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A Few Engine Compartment Notes
By Tony Bingelis (originally published in EAA Sport Aviation, November 1996)
If you are a typical homebuilder you probably take a good look at your engine compartment and engine just about anytime the cowling is off . . . a good habit to develop.
Why miss an opportunity to check that everything is O.K. ... that nothing has failed and that none of the components are loose or show signs of possible failure and, of course, that the various hoses and lines are not rubbing anywhere. It only takes a few extra minutes.
At any rate, I think we ordinarily do a good job of checking the general condition of our aircraft frequently. However, there is more to consider, especially after the aircraft is flying and its flight hours are beginning to add up.
Think back. Are you still satisfied that the various engine compartment components and parts you originally selected, and the installations you initially made during construction, will safely withstand the heat and vibration sure to be encountered during the aircraft’s service life? Everything in the engine compartment must endure severe conditions associated with high temperatures and vibrations. Nevertheless, we sometimes forget this during construction and perhaps substitute materials and hardware that might not be exactly the best for the job.
The FAA mentions Improper Installation in its Appendix D to Part 43 which details items to be included in annual inspections of aircraft. What constitutes an improper installation? Obviously the FAA does not, cannot, go into detail in that regulation and assumes that the individual making the installations and making the inspections has the necessary experience and technical knowledge to do it properly.
Having said that, how would your various installations check out in the following specific areas:
1. Battery for improper installation
2. Exhaust stacks for improper attachment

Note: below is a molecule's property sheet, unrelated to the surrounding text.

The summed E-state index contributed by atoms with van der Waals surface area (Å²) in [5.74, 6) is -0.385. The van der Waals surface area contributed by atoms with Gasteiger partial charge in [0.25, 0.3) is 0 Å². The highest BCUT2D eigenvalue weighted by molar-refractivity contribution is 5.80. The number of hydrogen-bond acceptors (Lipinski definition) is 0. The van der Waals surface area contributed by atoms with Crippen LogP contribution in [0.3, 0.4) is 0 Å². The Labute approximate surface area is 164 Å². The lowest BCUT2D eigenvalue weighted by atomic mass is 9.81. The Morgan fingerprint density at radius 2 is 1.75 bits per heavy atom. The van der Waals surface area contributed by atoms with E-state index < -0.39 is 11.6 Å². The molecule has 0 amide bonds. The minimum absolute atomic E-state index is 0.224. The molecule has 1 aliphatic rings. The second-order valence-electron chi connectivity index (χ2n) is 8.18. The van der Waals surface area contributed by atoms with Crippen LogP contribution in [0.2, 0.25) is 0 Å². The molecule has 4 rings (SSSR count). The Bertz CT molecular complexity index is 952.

3. Studs and nuts for improper torquing
4. Engine controls for improper travel, improper operation, and improper safetying
5. Lines and hoses for improper condition
In each instance do you know what constitutes the proper installation?
Now might be a good time for you to restudy these specific installations in your own engine compartment.
Although what you have may be functioning as expected, some of the installations might not survive for long should unforeseen adverse operational conditions arise. Inflight difficulties are often compounded when aircraft quality materials and the correct hardware is not used, and proper installation procedures are not followed.
In this regard, I offer a few comments based on my notes culled from those recently made while looking over a variety of projects under construction and a number of operational homebuilts caught with their cowlings off.
I am convinced that all hoses and lines forward of the firewall carrying flammables (fuel, oil, hydraulic fluid) should be fitted with firesleeves prior to installation. These sleeves will make your fuel and oil line installations virtually "fireproof."
Incidentally, the FAA defines a fireproof installation as one that can withstand a direct flame for 15 minutes under operational conditions without failure.
A firesleeve is just that, a protective sleeve that can be slipped over a fuel line or oil hose to insulate it against exposure to heat and flames. A firesleeve has a smooth red outer skin over a cushion-like asbestos inner liner.
Select the firesleeve size to match the hose diameter to be protected. For example, although a flexible -6 oil hose only has a 3/8" I.D., its outside diameter is much larger. Nevertheless, the proper firesleeve size will be a "dash 6" whose inside diameter will naturally be large enough to slip easily over any type of -6 flexible hose.